Jan. 21 (Bloomberg) -- Hindustan Zinc Ltd., India’s biggest producer of the metal, climbed to a one-month high after the government decided to sell its stake worth $2.8 billion. Parent Sesa Sterlite Ltd. also gained.
Shares of the zinc producer climbed 1.4 percent in Mumbai to 135 rupees, the highest level since Dec. 20. They surged 6.7 percent earlier. Sesa Sterlite climbed 1.6 percent to 208.75 rupees, while the benchmark S&P BSE Sensex rose 0.2 percent.
India will sell the shares in billionaire Anil Agarwal-owned Hindustan Zinc, Commerce Minister Anand Sharma said yesterday after market hours citing a cabinet decision. Sesa Sterlite will be the natural buyer, Jigar Mistry, a Mumbai-based analyst with HSBC Holdings Plc, wrote today in a report.
The planned sale, more than a decade after the government sold a majority stake in Hindustan Zinc, could give Agarwal’s holding company, Vedanta Resources Plc, complete control of $3.9 billion in cash equivalents besides lead and zinc mines. Proceeds from the sale will help Prime Minister Manmohan Singh meet a goal of paring the budget deficit to a six-year low of 4.8 percent.
“With the government stake sale, Hindustan Zinc’s cash will be more fungible, and this will help support debt servicing plans of Sesa Sterlite,” said Giriraj Daga, a Mumbai-based analyst at Nirmal Bang Equities Pvt., who has a hold rating on both Sesa and Hindustan Zinc. “I believe Sesa Sterlite will try to secure as many shares as the government has to offer and later delist Hindustan Zinc.”
The government owns a 29.54 percent stake in the company whose market value is about $9.5 billion, according to data compiled by Bloomberg. India is also considering ways to sell its 49 percent stake in unlisted Bharat Aluminium Co. Ltd.
Agarwal in March 2012 offered 170 billion rupees ($2.8 billion) to buy the Indian government’s remaining stakes in Udaipur, Rajasthan-based Hindustan Zinc and Balco. The group, which had expected to conclude the deal in 2012, owns 64.92 percent of Hindustan Zinc and 51 percent of Bharat Aluminium, also known as Balco.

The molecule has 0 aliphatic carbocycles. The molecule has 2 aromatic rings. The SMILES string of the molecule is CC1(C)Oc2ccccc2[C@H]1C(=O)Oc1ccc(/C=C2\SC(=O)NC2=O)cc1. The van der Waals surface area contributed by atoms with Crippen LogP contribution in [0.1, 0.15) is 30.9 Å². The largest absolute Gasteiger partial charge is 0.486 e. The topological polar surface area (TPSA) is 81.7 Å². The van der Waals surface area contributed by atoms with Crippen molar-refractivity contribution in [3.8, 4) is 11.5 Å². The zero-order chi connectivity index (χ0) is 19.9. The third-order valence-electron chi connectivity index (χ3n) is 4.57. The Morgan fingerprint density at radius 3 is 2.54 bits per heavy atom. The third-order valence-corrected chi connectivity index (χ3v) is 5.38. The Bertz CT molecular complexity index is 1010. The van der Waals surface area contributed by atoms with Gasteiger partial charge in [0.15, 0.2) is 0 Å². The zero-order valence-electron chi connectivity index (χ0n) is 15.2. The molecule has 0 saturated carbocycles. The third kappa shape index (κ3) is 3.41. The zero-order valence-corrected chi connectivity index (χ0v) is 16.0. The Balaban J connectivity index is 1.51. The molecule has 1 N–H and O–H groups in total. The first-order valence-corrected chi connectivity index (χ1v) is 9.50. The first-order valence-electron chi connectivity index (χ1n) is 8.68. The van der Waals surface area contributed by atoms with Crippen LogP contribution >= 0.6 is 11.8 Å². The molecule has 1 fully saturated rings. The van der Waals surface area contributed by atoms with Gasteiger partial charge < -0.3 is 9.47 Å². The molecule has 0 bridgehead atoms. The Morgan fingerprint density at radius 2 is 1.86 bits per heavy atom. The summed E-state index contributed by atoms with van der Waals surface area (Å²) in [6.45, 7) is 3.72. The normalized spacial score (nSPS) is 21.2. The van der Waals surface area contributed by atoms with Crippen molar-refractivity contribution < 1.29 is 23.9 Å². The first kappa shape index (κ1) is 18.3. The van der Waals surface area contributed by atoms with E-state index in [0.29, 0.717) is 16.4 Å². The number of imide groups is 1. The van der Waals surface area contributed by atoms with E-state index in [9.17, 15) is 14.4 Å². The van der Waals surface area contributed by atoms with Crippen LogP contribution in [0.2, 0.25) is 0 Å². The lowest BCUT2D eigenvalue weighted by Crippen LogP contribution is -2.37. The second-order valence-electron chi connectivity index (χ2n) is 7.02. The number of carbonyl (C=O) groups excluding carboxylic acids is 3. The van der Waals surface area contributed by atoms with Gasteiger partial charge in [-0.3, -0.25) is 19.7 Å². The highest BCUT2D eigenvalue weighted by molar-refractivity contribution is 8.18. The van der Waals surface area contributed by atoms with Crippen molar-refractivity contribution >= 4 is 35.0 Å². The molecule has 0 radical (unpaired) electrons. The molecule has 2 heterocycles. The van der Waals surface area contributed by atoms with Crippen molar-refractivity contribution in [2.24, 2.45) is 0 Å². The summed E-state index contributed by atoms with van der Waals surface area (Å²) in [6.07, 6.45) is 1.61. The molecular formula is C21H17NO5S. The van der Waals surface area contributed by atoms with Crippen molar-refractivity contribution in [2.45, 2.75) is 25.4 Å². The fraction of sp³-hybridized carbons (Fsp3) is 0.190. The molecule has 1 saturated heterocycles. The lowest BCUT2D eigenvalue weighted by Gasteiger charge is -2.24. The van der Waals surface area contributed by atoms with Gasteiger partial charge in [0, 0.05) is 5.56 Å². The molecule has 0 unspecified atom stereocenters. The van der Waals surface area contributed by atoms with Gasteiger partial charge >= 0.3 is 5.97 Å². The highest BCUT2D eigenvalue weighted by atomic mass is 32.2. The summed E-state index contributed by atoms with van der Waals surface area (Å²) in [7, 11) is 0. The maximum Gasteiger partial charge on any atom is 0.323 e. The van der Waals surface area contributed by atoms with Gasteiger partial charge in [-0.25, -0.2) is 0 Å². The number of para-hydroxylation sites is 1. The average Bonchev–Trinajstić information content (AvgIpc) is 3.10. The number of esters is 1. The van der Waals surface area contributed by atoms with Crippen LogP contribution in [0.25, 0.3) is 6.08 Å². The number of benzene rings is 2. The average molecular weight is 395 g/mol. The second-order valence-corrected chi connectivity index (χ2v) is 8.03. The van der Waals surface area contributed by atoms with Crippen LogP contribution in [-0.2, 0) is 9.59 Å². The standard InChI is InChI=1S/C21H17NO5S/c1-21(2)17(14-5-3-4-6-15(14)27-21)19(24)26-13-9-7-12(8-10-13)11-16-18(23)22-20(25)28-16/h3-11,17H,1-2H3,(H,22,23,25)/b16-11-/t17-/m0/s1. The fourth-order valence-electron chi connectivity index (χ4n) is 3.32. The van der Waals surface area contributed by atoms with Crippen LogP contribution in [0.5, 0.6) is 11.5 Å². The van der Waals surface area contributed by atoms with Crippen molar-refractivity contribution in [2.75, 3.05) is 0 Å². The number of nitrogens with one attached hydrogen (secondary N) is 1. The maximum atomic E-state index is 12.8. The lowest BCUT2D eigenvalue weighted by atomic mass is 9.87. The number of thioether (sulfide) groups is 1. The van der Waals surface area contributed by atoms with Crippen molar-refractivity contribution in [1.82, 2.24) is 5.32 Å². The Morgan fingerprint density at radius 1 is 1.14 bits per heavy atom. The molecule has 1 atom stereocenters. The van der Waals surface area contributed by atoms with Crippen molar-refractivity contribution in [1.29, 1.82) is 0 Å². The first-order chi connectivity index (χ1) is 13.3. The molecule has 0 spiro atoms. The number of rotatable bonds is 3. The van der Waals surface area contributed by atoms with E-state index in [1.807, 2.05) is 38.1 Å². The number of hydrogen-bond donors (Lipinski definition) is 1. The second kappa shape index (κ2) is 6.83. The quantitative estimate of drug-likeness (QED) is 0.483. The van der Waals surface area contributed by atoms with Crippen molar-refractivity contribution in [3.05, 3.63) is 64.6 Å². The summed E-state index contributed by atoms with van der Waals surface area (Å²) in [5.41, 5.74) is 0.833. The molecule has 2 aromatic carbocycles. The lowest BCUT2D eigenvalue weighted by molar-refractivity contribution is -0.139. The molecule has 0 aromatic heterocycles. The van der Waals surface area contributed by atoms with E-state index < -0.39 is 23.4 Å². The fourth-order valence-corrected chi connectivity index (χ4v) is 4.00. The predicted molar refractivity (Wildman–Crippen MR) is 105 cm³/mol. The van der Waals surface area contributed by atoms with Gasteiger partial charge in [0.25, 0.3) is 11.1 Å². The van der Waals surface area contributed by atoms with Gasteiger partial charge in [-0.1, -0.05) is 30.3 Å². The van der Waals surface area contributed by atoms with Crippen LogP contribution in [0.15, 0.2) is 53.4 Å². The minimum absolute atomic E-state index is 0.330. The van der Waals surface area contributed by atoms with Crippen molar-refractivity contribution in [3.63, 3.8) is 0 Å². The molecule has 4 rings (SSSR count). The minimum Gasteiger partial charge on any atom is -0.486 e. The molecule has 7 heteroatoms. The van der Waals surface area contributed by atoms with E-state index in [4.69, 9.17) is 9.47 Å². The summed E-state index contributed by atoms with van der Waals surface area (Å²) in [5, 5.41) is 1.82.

The plan had hit a hurdle after the nation’s law ministry said the stake sales needed lawmakers’ approval. The process gained momentum after Attorney General Goolam E. Vahanvati approved share sales through an auction, Press Trust of India reported on Jan. 14.
Hindustan Zinc has not been a government-owned company for almost a decade and one way to sell shares would be in the open market, if the prices were considered to be fair, according to Press Trust, which cited Vahanvati’s communication with the law ministry.
Vedanta needs funds to expand mining operations at the zinc and aluminum units and to develop an iron ore project in Liberia.
Yesterday’s decision also removed uncertainty in the sale process following a probe by the nation’s top investigating agency. The Central Bureau of Investigation in December said it had started a preliminary inquiry into the role of Agarwal and some government officials in the share sales of Hindustan Zinc in 2002, citing irregularities in the divestment process.
A sale of the government stake may expedite decision making by Hindustan Zinc’s board. In 2010, Vedanta’s plan to buy Anglo American Plc’s Skorpion zinc mine in Namibia through Hindustan Zinc failed after the Indian government didn’t ratify the deal. Vedanta completed the sale through unit Sterlite Industries (India) Ltd., which in August was merged with iron ore miner Sesa Goa Ltd. to form Sesa Sterlite.
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